It looks like a Porsche. It drives like a Porsche. It is a Porsche. But unlike any other sports car the German manufacturer has designed and manufactured to date, the Taycan is fully electric. It’s a bold move - and one that’s paid off handsomely. This may just be the first ever truly great electric vehicle.
Plug-in cars often look a little different from other road cars. Not hugely, but there’s usually a slight distinction. A more futuristic feel. It makes sense, given electricity really is the future of motoring.
The Porsche Taycan (pronounced ‘tie-karn’) looks extremely modern and cutting edge. Crucially, it retains Porsche’s very identifiable sports car looks. That’s important. After all, who wants to own and drive a Porsche sports car and not have it look like a Porsche sports car?
Shades of the Stuttgart-based firm’s iconic 911 reverberate from every surface, curve and angle of this stunning-looking sports sedan. They say that beauty is in the eye of the beholder. We’d challenge anyone to behold a Taycan and not consider it beautiful.
Crucially, it retains Porsche’s very identifiable sports car looks.
What's it like to drive?
The Taycan (which translates roughly from the Turkish for ‘lively young horse’) is a completely electric car. It’s also an incredibly high-performance sports car that boasts balance, handling, speed and incredible smoothness. Few people equate plug-ins with such a grippy, tactile and responsive drive. Those folk have never driven a Taycan.
The heavy batteries are kept centrally and low, giving a noticeably low centre of gravity. This only makes the drive sportier and even more agile. With quick acceleration and the kind of top speed you’d expect from Porsche, this is a car built for the open road. Or, better yet, the racetrack.
With quick acceleration and the kind of top speed you’d expect from Porsche, this is a car built for the open road.
Prestige, luxury, splendour… There are a few words that occur to you when taking in your surroundings inside one of these cars. There’s an overriding feeling of quality to each and every feature and surface, and the lack of buttons lends even more of an upmarket and grown-up feel. Cynics could argue the clean lines and desire to minimise features lends something of a starkness to the interior here. Ask us? It looks unfussy and just seriously, seriously cool.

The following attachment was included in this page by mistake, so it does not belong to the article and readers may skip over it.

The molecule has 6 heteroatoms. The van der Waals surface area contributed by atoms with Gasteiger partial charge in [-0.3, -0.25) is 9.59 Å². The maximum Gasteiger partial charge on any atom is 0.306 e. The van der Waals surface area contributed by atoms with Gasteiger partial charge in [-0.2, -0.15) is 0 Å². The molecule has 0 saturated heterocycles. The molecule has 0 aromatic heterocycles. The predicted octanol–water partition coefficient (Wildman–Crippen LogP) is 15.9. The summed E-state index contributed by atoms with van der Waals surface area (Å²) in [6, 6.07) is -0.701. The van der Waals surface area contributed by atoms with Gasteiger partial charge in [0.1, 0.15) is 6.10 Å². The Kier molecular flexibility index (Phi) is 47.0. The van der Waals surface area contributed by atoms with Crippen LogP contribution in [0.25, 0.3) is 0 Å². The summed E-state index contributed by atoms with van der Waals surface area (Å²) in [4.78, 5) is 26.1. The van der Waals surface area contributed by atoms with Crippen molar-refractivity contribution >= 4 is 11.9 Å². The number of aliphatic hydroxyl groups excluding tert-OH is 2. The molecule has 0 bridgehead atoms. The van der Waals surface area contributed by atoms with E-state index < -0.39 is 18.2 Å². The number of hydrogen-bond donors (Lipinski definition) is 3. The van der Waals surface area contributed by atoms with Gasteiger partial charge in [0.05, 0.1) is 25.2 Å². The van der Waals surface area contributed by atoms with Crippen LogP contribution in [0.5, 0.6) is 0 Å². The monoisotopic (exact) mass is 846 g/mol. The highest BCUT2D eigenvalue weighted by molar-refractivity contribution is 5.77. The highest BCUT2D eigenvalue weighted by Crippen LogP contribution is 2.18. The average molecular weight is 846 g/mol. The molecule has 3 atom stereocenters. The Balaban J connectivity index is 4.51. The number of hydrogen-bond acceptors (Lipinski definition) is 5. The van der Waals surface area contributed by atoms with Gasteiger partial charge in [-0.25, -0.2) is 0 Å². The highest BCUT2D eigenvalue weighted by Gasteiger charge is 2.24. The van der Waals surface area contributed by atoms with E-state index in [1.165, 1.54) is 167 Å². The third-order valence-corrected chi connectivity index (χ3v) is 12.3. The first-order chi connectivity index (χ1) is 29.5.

The Taycan comes with screens aplenty. There’s one behind the steering wheel, as you’d expect, and a couple in the middle of the dash. Higher specs give you the option of providing a screen for your passenger. The main infotainment system’s screen is crystal clear, although it’s a little low, meaning you do have to take your eye off the road slightly more than you may initially feel comfortable with.
For a car which is – for all intents and purposes – a sporty number in the mould of the classic Porsche 911, you find a rather generous amount of boot space on offer. It’s more than a useable space for day-to-day shopping, boxes and luggage and its shape is such that you’ll find yourself cramming in only the most unwieldy items.
Altogether you’re gifted a similar amount of space as you’d find in most standard hatchbacks. Which is a surprising little bonus.
The lack of an engine allows for a neat little compartment at the front, an area towards the car’s nose which can easily accommodate a carry-on-sized suitcase or equivalent.
Still not enough room for lugging things about? No problem. Each rear seat folds down individually, so you can boost the luggage space quickly and easily should you need to.
Running costs and reliability
Listen to Porsche and you’ll drive a Taycan around believing that a full charge gives you some 300 miles of driving. Try driving one and you’ll soon learn that’s a generous figure. The reality is that any level of enthusiasm behind the wheel will take that figure closer to 200. Still, charge a Taycan at home and the cheapness of a full-charge can be hard to believe - some rates see 0-100% cost less than £10. Charge at public charge points and you’ll feel the sting a little more.
In terms of reliability, Porsche rarely lets owners down. Drive this 2.3-ton beast around at speeds it’s capable of though and you’ll find you wear through tyres.
You may want to consider cinchCare for that added peace of mind.
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Porsche Taycan rivals
While the Taycan seems to fulfil a very specific niche and have something of a USP, there are other cars on the market that you may wish to consider before you take the plunge and commit to buying one:
Use our Help Me Choose tool if you still can't decide.
Town and country drivers
If you’ve got a healthy budget and are looking into buying an almost-new sports car, you’ll have a few options available to you. Those of you that love fast cars and impeccable engineering, and also care about the environment, have fewer options. The Porsche Taycan more than scratches the itch for anyone who rates performance and eco-friendliness alongside one another.
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